The Curse of the Shaman: A Marble Island Story.
Dave Jenkinson is a professor in the Faculty of Education at the University of Manitoba and the author of the “Portraits” section of Emergency Librarian.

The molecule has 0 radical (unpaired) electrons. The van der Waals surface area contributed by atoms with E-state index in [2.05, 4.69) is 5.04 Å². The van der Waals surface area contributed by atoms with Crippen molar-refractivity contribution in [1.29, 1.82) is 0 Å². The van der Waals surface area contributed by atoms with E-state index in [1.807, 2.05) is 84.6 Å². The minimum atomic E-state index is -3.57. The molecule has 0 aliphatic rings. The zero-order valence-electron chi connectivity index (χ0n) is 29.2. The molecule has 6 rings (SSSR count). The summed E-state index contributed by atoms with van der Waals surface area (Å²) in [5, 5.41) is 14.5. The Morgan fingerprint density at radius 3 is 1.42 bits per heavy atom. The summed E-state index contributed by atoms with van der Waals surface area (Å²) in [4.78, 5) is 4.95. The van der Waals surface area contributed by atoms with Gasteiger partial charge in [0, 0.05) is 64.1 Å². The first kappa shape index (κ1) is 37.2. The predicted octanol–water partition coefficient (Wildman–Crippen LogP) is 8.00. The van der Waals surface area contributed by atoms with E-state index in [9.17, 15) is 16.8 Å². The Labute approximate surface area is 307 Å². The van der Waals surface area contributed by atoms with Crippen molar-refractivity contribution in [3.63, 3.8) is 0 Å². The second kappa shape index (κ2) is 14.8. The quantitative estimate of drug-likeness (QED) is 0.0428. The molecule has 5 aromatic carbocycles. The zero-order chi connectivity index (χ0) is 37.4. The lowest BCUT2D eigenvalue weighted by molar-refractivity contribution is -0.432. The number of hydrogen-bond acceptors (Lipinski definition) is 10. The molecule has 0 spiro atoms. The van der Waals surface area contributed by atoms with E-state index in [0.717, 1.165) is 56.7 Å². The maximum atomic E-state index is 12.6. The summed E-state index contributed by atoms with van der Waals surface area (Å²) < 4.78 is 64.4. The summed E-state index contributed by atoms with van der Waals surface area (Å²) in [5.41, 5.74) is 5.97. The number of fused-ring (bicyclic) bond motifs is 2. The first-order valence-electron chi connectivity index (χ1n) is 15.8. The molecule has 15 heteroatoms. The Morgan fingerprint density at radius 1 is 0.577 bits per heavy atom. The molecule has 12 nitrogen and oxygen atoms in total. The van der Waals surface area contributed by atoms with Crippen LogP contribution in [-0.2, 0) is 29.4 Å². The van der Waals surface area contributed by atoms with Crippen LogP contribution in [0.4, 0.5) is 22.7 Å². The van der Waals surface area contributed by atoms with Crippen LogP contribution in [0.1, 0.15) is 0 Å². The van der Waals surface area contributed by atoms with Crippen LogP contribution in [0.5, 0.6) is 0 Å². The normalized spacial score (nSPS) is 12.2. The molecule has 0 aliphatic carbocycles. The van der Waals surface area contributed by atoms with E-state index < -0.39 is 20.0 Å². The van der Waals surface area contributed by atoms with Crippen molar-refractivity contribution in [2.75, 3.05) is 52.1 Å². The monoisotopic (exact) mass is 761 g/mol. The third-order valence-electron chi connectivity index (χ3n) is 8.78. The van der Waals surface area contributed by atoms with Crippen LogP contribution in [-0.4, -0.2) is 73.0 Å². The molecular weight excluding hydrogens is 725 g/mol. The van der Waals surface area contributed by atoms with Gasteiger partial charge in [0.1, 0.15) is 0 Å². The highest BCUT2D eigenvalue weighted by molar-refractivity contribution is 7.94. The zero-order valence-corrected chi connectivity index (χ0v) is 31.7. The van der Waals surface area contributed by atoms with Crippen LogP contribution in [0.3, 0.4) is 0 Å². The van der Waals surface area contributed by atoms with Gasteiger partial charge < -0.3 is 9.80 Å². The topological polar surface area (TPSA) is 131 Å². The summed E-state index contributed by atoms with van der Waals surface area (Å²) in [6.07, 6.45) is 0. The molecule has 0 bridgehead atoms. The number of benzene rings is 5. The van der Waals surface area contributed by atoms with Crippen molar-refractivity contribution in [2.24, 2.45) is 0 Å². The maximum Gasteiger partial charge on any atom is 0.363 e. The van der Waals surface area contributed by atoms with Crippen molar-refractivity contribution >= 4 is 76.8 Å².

Well-known for his picture books focused on aspects of Inuit culture, Kusugak turns to a longer tale, one set in the days before the Inuit came into contact with Europeans. While telling a very engaging story, Kusugak also unobtrusively imparts a lot of information about numerous aspects of the Inuit’s traditional ways of life. Two families are at the story’s core, with one consisting of The-man-with-no-eyebrows and his wife, Can’t-see, who have just had their first child, a son named Qavvik, or Wolverine. Also new parents are Paaliaq, a shaman, and his wife, Auk, whose daughter is Anirniq, or Breath. When the two families meet, The-man-with-no-eyebrows, according to Inuit custom, intends to arrange the infants’ future marriage but accidentally angers the short-tempered Paaliaq who rejects the proposed union and utters the title’s curse: “when your son is of age to marry, he will never set foot on this land again!” Though Paaliaq verbalizes the curse, it is his tuurnngaq, a spirit represented by an animal, which actualizes Paaliaq’s magic. In Paaliaq’s case, his tuurnngaq has assumed the form of an Arctic ground squirrel, the grumpy Mr. Siksik, who especially relishes carrying out bad curses. Some 14 years later, Paaliaq, recognizing his error, lifts the curse while agreeing to Breath’s eventual marriage to Wolverine, but the now aged and even more grumpy Mr. Siksik pretends not to hear Paaliaq and eventually maroons Wolverine on Marble Island, which sits some 45 kilometres offshore in Hudson Bay. Nonetheless, all ends well, with Mr. Siksik even receiving his comeuppance. Highly recommended.